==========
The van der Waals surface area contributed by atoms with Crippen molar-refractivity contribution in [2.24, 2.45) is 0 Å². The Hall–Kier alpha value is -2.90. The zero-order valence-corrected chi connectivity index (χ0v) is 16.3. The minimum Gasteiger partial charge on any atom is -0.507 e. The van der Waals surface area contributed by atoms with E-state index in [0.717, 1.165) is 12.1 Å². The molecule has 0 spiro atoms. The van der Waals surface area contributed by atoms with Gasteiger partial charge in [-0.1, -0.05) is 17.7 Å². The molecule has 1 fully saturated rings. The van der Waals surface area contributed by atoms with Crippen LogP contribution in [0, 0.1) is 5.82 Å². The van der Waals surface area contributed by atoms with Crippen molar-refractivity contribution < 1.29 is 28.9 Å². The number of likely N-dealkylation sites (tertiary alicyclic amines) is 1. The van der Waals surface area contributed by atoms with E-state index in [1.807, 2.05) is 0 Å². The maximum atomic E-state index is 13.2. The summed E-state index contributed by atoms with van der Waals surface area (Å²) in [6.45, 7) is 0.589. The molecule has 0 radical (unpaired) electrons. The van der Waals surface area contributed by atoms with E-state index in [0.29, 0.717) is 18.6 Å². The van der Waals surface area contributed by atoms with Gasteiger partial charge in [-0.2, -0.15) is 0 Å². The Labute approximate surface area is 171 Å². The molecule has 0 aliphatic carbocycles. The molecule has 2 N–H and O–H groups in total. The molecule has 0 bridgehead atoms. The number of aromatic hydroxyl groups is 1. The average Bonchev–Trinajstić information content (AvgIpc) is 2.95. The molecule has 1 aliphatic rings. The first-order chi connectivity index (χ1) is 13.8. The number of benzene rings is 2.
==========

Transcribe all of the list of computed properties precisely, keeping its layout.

The van der Waals surface area contributed by atoms with Crippen molar-refractivity contribution in [2.24, 2.45) is 0 Å². The Hall–Kier alpha value is -2.90. The zero-order valence-corrected chi connectivity index (χ0v) is 16.3. The minimum Gasteiger partial charge on any atom is -0.507 e. The van der Waals surface area contributed by atoms with E-state index in [0.717, 1.165) is 12.1 Å². The molecule has 0 spiro atoms. The van der Waals surface area contributed by atoms with Gasteiger partial charge in [-0.1, -0.05) is 17.7 Å². The molecule has 1 fully saturated rings. The van der Waals surface area contributed by atoms with Crippen LogP contribution in [0, 0.1) is 5.82 Å². The van der Waals surface area contributed by atoms with Crippen molar-refractivity contribution < 1.29 is 28.9 Å². The number of likely N-dealkylation sites (tertiary alicyclic amines) is 1. The van der Waals surface area contributed by atoms with E-state index in [1.807, 2.05) is 0 Å². The maximum atomic E-state index is 13.2. The summed E-state index contributed by atoms with van der Waals surface area (Å²) in [6.45, 7) is 0.589. The molecule has 0 radical (unpaired) electrons. The van der Waals surface area contributed by atoms with E-state index in [0.29, 0.717) is 18.6 Å². The van der Waals surface area contributed by atoms with Gasteiger partial charge in [-0.2, -0.15) is 0 Å². The Labute approximate surface area is 171 Å². The molecule has 0 aliphatic carbocycles. The molecule has 2 N–H and O–H groups in total. The molecule has 0 bridgehead atoms. The number of aromatic hydroxyl groups is 1. The average Bonchev–Trinajstić information content (AvgIpc) is 2.95. The molecule has 1 aliphatic rings. The first-order chi connectivity index (χ1) is 13.8. The number of benzene rings is 2.